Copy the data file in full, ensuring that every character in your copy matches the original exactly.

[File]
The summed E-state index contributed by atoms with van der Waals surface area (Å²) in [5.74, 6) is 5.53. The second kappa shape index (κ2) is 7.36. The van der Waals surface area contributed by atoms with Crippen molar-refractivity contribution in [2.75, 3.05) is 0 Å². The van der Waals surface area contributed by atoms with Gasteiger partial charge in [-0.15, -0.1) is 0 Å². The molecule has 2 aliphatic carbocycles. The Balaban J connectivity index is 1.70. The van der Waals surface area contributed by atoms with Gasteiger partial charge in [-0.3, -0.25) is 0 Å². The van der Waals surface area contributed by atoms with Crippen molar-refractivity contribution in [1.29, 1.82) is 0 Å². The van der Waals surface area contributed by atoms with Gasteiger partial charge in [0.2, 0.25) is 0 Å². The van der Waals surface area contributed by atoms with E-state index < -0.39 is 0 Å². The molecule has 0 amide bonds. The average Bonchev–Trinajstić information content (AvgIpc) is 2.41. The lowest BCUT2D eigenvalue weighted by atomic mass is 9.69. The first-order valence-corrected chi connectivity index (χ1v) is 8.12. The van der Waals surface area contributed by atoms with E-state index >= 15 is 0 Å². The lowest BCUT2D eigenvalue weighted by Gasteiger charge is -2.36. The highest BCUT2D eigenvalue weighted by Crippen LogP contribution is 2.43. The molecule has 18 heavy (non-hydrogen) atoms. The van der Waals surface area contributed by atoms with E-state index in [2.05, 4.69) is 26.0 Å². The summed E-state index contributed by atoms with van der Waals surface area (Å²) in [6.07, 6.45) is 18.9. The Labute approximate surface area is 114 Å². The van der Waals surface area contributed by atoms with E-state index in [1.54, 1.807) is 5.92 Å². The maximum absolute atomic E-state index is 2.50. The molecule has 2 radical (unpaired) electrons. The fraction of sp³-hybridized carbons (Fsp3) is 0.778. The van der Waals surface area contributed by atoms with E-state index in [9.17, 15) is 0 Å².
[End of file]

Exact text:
The summed E-state index contributed by atoms with van der Waals surface area (Å²) in [5.74, 6) is 5.53. The second kappa shape index (κ2) is 7.36. The van der Waals surface area contributed by atoms with Crippen molar-refractivity contribution in [2.75, 3.05) is 0 Å². The van der Waals surface area contributed by atoms with Gasteiger partial charge in [-0.15, -0.1) is 0 Å². The molecule has 2 aliphatic carbocycles. The Balaban J connectivity index is 1.70. The van der Waals surface area contributed by atoms with Gasteiger partial charge in [-0.3, -0.25) is 0 Å². The van der Waals surface area contributed by atoms with Crippen molar-refractivity contribution in [1.29, 1.82) is 0 Å². The van der Waals surface area contributed by atoms with Gasteiger partial charge in [0.2, 0.25) is 0 Å². The van der Waals surface area contributed by atoms with E-state index < -0.39 is 0 Å². The molecule has 0 amide bonds. The average Bonchev–Trinajstić information content (AvgIpc) is 2.41. The lowest BCUT2D eigenvalue weighted by atomic mass is 9.69. The first-order valence-corrected chi connectivity index (χ1v) is 8.12. The van der Waals surface area contributed by atoms with E-state index >= 15 is 0 Å². The lowest BCUT2D eigenvalue weighted by Gasteiger charge is -2.36. The highest BCUT2D eigenvalue weighted by Crippen LogP contribution is 2.43. The molecule has 18 heavy (non-hydrogen) atoms. The van der Waals surface area contributed by atoms with E-state index in [2.05, 4.69) is 26.0 Å². The summed E-state index contributed by atoms with van der Waals surface area (Å²) in [6.07, 6.45) is 18.9. The Labute approximate surface area is 114 Å². The van der Waals surface area contributed by atoms with E-state index in [1.54, 1.807) is 5.92 Å². The maximum absolute atomic E-state index is 2.50. The molecule has 2 radical (unpaired) electrons. The fraction of sp³-hybridized carbons (Fsp3) is 0.778. The van der Waals surface area contributed by atoms with E-state index in [9.17, 15) is 0 Å².